Paragraph 15(a) of the Rules for Uniform Domain Name Dispute Resolution Policy (the “Rules”) instructs this Panel to “decide a complaint on the basis of the statements and documents submitted in accordance with the Policy, these Rules and any rules and principles of law that it deems applicable.”
Paragraph 4(a) of the Policy requires that the Complainant must prove each of the following three elements to obtain an order that a domain name should be cancelled or transferred:
(1) the domain name registered by the Respondent is identical or confusingly similar to a trademark or service mark in which the Complainant has rights;
(2) the Respondent has no rights or legitimate interests in respect of the domain name; and
(3) the domain name has been registered and is being used in bad faith.
The Complainant has established rights in the FINANCIAL PERSONALITY mark (Reg. No. 3,211,373 issued February 20, 2007) with the United States Patent and Trademark Office (“USPTO”).
Respondent’s <financialpersonality.com> domain name contains Complainant’s FINANCIAL RESPONSIBILITY mark in its entirety, simply eliminates the space between the two words of Complainant’s protected mark, and adds the generic top-level domain (“gTLD”) “.com.”
In its Response, the Respondent
is stating that Coddington
Finance Corporation Pty Ltd (CFC) concedes that the disputed domain name is
identical to the
Having considered the above said, the Panel finds that Complainant’s registration of the FINANCIAL PERSONALITY mark with the USPTO sufficiently establishes rights in the mark pursuant to Policy ¶ 4(a)(i). See Ameridream, Inc. v. Russell, FA 677782 (Nat. Arb. Forum May 24, 2006) (holding that the complainant’s registration of the AMERIDREAM mark with the USPTO established its rights in the mark pursuant to Policy ¶ 4(a)(i)); see also VICORP Rests., Inc. v. Triantafillos, FA 485933 (Nat. Arb. Forum July 14, 2005) (“Complainant has established rights in the BAKERS SQUARE mark by registering it with the United States Patent and Trademark Office (“USPTO”).”). The Panel also finds that the disputed domain name is identical to the trademark in which the Complainant has rights.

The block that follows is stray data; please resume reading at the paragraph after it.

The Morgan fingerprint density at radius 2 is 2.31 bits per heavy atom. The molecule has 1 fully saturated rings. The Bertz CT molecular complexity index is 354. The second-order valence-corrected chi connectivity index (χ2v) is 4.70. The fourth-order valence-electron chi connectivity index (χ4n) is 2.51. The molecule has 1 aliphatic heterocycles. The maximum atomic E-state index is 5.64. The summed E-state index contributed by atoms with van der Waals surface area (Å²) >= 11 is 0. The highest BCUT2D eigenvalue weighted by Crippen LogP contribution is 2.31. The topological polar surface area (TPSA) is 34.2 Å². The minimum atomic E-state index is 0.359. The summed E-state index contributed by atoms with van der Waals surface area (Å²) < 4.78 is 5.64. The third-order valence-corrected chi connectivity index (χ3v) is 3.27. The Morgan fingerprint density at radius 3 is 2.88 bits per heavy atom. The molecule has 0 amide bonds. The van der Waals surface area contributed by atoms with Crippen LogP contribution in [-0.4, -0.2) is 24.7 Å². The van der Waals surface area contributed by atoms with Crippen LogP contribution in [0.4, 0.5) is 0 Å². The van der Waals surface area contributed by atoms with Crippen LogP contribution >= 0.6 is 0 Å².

The assertion of the Respondent that the disputed domain name is also a generic word in other contexts and that CFC is the applicant for registration of the trade mark FINANCIAL PERSONALITY under USA Service Mark Application No. 77/213,347 filed June 22, 2007 in Class 36 does not make the disputed domain name less identical to the trademark in which the Complainant has rights, recognised by the USPTO registration